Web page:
CLEVELAND -- The relationship between player and glove is usually a fleeting affair. A player is lucky if it lasts a year before the glove goes off into leather-bound retirement. But Travis Hafner is engaged in a lasting, long-term partnership with his first baseman's glove. After all, Pronk has only played 72 games at the position in five years in the big leagues.
"I'm still working on the first one," Hafner said of his glove collection. "I've probably had it since 2003." The Indians still aren't sure if Hafner and his glove interest will make an appearance in the starting lineup this weekend in Cincinnati, when the Indians make their first foray into Interleague Play in '08, and the designated hitter is removed from the picture. "We'll see how he feels physically," manager Eric Wedge said. "But he's been taking some ground balls and throwing a little bit." Hafner said that his arthritic right elbow, which limits him from playing first base with any regularity, is feeling fine. He has been taking ground balls in the infield for about two weeks. He didn't work at first base at all during Grapefruit League play in Spring Training. "I guess I can't overdo it," he said. "The last few years, we've gotten a plan down and I kind of know my limitations." In the past, the thought of having Pronk out of the starting lineup for Interleague action was considered blasphemous. But given his struggles this season -- a .218 average, three homers, 18 RBIs and a .316 on-base percentage, coming into Thursday's series finale with the A's -- it doesn't seem totally out of the question, especially given the precautions the Indians take to avoid overuse of that elbow. "You want to have him in there," Wedge said. "But if you have him in there, then you're taking [first baseman Ryan] Garko or somebody else out." One theory on struggling DHs is that they'd be better off playing the field, because it gives them a needed distraction from their plate problems. In fact, Tigers DH Gary Sheffield recently asked manager Jim Leyland for some time in the outfield for just that reason. The Indians don't seem to ascribe to that theory. "It's tough, regardless," Wedge said. "Everybody likes to hit. If you're struggling with it, it's going to have an effect on you." Pronk doesn't seem to think some time at first would help. "I like DH-ing," he said. "It's different for different people. Some people don't like DH-ing. I've got a good routine with it. Some people feel like they have to be in the game the whole time." Of course, if Pronk spent more time in the field, he might have to reach into his stash of backup gloves. And yes, he has such a stash, believe it or not. "I have two of them," he said with a smile. "They've held up surprisingly well."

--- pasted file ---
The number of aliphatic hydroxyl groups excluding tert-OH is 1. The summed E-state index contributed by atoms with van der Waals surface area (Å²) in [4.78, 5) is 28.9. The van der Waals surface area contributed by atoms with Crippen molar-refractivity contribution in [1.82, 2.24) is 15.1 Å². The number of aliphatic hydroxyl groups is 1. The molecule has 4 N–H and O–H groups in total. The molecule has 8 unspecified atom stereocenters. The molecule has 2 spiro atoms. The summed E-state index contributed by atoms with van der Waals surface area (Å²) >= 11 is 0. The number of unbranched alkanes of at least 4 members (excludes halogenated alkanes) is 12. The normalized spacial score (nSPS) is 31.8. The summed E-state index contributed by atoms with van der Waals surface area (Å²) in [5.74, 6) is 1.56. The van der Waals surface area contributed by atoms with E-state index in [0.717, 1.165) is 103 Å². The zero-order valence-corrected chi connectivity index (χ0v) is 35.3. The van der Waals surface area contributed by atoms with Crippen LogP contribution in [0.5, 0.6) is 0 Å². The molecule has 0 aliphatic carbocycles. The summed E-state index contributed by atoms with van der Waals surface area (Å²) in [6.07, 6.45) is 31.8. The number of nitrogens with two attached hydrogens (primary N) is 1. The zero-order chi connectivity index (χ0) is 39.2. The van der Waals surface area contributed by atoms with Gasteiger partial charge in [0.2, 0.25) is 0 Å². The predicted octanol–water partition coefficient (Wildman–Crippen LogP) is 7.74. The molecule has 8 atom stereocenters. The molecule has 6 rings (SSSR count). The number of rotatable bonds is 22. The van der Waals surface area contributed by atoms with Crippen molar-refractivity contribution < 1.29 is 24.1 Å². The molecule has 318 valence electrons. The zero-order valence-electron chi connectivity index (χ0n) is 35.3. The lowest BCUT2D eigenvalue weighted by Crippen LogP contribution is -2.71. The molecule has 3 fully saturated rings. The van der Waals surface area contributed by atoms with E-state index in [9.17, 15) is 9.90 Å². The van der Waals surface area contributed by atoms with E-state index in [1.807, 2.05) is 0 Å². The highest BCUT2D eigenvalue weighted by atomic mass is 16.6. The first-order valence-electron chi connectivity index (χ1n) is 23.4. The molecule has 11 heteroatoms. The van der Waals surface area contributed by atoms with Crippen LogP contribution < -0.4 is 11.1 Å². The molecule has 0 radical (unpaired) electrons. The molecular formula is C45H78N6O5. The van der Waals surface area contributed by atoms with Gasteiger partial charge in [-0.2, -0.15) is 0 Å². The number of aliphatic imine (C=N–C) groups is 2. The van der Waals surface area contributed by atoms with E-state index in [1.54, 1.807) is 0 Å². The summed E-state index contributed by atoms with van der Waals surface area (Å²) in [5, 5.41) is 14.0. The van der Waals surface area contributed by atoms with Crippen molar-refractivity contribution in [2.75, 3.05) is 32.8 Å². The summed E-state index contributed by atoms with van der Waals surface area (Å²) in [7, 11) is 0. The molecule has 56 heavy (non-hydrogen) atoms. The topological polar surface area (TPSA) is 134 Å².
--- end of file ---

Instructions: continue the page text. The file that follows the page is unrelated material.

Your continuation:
Anthony Castrovince is a reporter for MLB.com. This story was not subject to the approval of Major League Baseball or its clubs.